Brett Brando

Erik Jay
At the 2006 Adult Entertainment Expo, writer Kevin Capps covered the event for Las Vegas' Citylife magazine and website. The Naughty America booth, staffed by "pretty young things" and director Brett Brando, got "the most points for originality and adherence to theme." The booth was essentially a Lilliputian colonial house, "complete with blue shutters, garage door and white picket fence" — and, of course, the company's starlets who were "posing for the cameras and curling up with fans" for souvenir photos.

"I'm the one and only director with Naughty America," Brando told Capps, who described the filmmaker as "an older frat-boy type, complete with shoulder pack," who looked like "Bill Gates, sans glasses." Brando told Capps that Naughty America, a San Diego-based company that has a decidedly different business model and corporate outlook than most other adult film studios, was not doing films and was all Internet, except that the content would eventually be re-purposed for DVDs.

Brando added that "the old days of people buying features" are over, and that the company is riding "the wave of the future."

Brando and Naughty America's principals caught that wave together and have taken the company from its humble beginnings through dramatic growth — growth that's all the more remarkable given that the company has a corporate position against demeaning, degrading or disrespectful portrayals of women. "Some hardcore is disturbing," Brando says, "and who wants to see that? We have had opportunities to go in a dark or sinister direction, but I'd like to think we're just doing good sex without being demeaning."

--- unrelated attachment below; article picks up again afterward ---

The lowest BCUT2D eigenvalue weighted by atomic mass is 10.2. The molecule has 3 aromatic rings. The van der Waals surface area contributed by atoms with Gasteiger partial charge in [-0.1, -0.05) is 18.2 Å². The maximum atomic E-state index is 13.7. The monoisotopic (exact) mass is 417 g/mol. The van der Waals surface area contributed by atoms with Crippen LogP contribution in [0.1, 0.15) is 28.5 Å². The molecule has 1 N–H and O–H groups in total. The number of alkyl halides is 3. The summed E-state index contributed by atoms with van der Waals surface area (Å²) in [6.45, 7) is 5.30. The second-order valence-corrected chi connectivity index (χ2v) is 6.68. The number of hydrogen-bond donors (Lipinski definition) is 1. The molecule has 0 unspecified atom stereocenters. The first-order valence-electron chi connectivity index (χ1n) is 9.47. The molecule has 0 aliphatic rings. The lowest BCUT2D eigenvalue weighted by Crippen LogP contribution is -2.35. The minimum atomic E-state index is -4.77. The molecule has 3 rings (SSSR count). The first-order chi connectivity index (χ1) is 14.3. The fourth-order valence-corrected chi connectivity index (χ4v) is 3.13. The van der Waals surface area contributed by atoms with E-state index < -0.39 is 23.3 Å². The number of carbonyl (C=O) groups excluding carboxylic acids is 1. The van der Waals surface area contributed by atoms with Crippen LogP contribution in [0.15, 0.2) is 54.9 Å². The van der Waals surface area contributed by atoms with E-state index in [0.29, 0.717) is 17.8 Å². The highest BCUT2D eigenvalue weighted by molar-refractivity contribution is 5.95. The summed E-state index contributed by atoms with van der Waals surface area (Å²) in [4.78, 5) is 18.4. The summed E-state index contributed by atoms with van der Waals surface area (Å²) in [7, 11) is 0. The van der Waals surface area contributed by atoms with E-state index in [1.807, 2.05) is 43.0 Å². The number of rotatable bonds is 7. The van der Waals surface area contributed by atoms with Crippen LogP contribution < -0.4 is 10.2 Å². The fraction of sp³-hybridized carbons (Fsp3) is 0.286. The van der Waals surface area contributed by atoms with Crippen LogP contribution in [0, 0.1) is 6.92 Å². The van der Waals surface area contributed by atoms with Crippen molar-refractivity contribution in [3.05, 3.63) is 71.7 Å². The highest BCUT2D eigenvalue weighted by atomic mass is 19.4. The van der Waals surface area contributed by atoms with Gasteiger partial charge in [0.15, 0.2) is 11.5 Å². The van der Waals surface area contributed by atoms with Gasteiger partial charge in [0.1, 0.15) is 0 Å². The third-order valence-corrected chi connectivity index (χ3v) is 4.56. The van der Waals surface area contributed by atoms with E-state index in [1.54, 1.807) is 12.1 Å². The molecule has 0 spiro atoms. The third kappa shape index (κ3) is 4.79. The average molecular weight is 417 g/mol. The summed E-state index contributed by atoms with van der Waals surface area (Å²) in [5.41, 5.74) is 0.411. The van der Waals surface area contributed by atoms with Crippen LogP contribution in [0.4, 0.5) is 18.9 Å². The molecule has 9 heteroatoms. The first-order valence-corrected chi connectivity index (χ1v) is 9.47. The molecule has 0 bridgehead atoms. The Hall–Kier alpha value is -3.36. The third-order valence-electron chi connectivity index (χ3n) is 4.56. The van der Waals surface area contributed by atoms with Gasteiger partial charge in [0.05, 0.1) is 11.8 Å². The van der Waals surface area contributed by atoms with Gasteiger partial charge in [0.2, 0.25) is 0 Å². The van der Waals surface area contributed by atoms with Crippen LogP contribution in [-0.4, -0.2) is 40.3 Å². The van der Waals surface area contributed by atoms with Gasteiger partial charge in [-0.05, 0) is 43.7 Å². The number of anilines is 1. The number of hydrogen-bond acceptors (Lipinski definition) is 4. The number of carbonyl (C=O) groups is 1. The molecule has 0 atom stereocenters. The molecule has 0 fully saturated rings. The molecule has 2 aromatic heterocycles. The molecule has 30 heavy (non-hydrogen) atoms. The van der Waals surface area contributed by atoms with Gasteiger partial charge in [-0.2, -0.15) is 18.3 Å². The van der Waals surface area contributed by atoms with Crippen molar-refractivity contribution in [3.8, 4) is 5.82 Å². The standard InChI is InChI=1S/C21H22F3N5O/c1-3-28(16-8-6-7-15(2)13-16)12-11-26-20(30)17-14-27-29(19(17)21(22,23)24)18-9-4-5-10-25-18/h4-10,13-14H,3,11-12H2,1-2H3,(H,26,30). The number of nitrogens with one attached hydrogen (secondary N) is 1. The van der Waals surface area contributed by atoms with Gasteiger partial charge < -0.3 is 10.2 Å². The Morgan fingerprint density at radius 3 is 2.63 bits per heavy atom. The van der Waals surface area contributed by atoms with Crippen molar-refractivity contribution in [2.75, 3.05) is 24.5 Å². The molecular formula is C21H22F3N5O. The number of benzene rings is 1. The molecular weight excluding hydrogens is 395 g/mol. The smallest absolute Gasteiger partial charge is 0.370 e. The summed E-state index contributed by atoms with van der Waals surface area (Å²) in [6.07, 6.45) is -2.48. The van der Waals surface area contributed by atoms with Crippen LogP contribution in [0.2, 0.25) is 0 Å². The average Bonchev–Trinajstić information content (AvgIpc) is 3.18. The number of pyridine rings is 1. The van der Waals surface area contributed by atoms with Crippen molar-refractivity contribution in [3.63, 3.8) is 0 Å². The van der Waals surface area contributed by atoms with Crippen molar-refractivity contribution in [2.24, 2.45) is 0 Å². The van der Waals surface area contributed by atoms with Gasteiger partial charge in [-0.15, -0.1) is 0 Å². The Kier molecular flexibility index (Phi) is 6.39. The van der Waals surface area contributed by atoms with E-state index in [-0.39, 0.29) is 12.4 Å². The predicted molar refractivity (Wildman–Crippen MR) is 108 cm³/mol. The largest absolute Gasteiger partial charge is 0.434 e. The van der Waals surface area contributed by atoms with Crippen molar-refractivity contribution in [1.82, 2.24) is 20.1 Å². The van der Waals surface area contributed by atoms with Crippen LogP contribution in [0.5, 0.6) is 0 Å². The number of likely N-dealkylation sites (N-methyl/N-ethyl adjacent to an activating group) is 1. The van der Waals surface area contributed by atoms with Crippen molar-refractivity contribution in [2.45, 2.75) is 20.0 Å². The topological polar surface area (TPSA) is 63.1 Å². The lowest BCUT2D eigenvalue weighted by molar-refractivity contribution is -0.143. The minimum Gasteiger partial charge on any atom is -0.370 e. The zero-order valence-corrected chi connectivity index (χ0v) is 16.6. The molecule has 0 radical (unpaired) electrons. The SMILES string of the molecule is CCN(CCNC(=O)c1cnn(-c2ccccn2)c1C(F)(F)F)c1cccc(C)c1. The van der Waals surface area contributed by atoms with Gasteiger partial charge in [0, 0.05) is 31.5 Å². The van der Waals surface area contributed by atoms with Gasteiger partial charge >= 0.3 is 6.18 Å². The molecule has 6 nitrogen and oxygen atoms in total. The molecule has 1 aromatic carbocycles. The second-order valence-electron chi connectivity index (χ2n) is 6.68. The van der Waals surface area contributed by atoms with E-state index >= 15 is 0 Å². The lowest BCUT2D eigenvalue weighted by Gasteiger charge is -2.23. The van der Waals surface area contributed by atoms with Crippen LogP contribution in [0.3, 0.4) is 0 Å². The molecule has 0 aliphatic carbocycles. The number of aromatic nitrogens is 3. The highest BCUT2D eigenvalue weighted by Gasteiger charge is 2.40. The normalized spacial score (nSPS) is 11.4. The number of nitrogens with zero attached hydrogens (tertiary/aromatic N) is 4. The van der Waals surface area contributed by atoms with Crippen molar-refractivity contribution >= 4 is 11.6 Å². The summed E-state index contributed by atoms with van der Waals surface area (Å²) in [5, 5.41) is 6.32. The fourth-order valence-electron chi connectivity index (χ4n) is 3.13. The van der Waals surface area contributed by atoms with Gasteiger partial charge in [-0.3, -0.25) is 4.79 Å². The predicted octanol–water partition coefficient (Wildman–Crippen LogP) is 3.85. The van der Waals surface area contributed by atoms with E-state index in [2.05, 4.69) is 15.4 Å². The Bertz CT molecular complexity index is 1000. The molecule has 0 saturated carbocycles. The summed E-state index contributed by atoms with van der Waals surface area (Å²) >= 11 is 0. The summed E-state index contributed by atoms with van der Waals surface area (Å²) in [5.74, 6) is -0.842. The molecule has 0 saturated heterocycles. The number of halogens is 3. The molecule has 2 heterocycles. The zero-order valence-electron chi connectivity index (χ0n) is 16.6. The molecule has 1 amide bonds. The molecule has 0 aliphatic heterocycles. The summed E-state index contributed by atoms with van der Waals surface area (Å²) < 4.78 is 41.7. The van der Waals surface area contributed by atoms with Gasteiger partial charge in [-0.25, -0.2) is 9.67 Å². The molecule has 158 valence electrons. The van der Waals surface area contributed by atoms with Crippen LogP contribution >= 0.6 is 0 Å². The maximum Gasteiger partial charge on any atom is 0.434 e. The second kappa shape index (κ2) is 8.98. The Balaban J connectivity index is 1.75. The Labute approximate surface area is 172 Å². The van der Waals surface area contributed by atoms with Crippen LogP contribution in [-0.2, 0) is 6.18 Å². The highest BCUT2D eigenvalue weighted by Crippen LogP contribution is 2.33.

XBIZ spoke with Brando recently about just how Naughty America will continue riding that wave into the future.

XBIZ: What is your camera of choice, and why? And do you use digital still cameras for blocking out shots, storyboards or anything else?

BRANDO: My photographer and I use the Nikon D70 for stills. For shooting scenes, I use the Panasonic DVX100B. When I first started, I used a Sony 2100, but I picked up the Panasonic one day and never touched the Sony again. The 100B feels really good in my hands and the LCD screen is nice and big. Now, I'm not necessarily a techie guy, but I know what works.

XBIZ: How is the Panasonic to use? Do you get all the shots with it or use something smaller for POV?

BRANDO: I use the Panasonic for everything. I do use a heavy battery, so sometimes it's difficult for POV and I get bad shoulder burn after a while. I just hit the gym and talked to a trainer and went through some high-rep exercises to get my shoulders strong for the POV shooting.

XBIZ: Do you like the look of digital? How do you get the best results for color, clarity and everything else?

BRANDO: Digital material looks great, and it's an advance in the adult industry product. People are fighting the digital thing because they think they're losing authenticity, but for our industry, it's all digital and it's getting better and better. It looks really good.

XBIZ: Jerome Tanner told us recently that digital cameras "really love light." What kind of light sources do you use?